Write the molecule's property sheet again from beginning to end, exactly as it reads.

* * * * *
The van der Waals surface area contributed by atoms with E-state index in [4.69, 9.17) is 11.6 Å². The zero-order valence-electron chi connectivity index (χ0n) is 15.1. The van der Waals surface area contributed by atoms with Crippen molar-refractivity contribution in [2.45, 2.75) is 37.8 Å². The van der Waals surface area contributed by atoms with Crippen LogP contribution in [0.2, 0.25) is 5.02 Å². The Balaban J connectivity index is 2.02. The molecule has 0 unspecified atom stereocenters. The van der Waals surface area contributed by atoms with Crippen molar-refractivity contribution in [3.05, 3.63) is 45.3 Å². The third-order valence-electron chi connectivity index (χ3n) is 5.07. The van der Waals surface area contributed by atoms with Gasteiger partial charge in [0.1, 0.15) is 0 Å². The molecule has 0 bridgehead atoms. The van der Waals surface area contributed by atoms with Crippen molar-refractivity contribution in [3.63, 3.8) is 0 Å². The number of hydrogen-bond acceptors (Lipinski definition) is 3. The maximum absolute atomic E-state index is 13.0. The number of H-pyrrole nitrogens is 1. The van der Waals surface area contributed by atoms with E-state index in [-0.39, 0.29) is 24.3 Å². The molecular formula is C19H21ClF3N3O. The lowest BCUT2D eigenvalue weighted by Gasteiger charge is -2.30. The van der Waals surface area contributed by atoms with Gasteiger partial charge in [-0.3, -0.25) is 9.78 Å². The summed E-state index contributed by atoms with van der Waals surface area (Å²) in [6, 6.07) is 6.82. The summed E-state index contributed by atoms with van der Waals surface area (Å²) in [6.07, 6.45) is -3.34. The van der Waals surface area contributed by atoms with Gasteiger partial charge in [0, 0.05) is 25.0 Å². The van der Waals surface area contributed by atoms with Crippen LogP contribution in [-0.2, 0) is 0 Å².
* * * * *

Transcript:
The van der Waals surface area contributed by atoms with E-state index in [4.69, 9.17) is 11.6 Å². The zero-order valence-electron chi connectivity index (χ0n) is 15.1. The van der Waals surface area contributed by atoms with Crippen molar-refractivity contribution in [2.45, 2.75) is 37.8 Å². The van der Waals surface area contributed by atoms with Crippen LogP contribution in [0.2, 0.25) is 5.02 Å². The Balaban J connectivity index is 2.02. The molecule has 0 unspecified atom stereocenters. The van der Waals surface area contributed by atoms with Crippen molar-refractivity contribution in [3.05, 3.63) is 45.3 Å². The third-order valence-electron chi connectivity index (χ3n) is 5.07. The van der Waals surface area contributed by atoms with Gasteiger partial charge in [0.1, 0.15) is 0 Å². The molecule has 0 bridgehead atoms. The van der Waals surface area contributed by atoms with Crippen molar-refractivity contribution in [3.63, 3.8) is 0 Å². The number of hydrogen-bond acceptors (Lipinski definition) is 3. The maximum absolute atomic E-state index is 13.0. The number of H-pyrrole nitrogens is 1. The van der Waals surface area contributed by atoms with E-state index in [-0.39, 0.29) is 24.3 Å². The molecular formula is C19H21ClF3N3O. The lowest BCUT2D eigenvalue weighted by Gasteiger charge is -2.30. The van der Waals surface area contributed by atoms with Gasteiger partial charge in [-0.3, -0.25) is 9.78 Å². The summed E-state index contributed by atoms with van der Waals surface area (Å²) in [6, 6.07) is 6.82. The summed E-state index contributed by atoms with van der Waals surface area (Å²) in [6.07, 6.45) is -3.34. The van der Waals surface area contributed by atoms with Gasteiger partial charge in [0, 0.05) is 25.0 Å². The van der Waals surface area contributed by atoms with Crippen LogP contribution in [-0.2, 0) is 0 Å².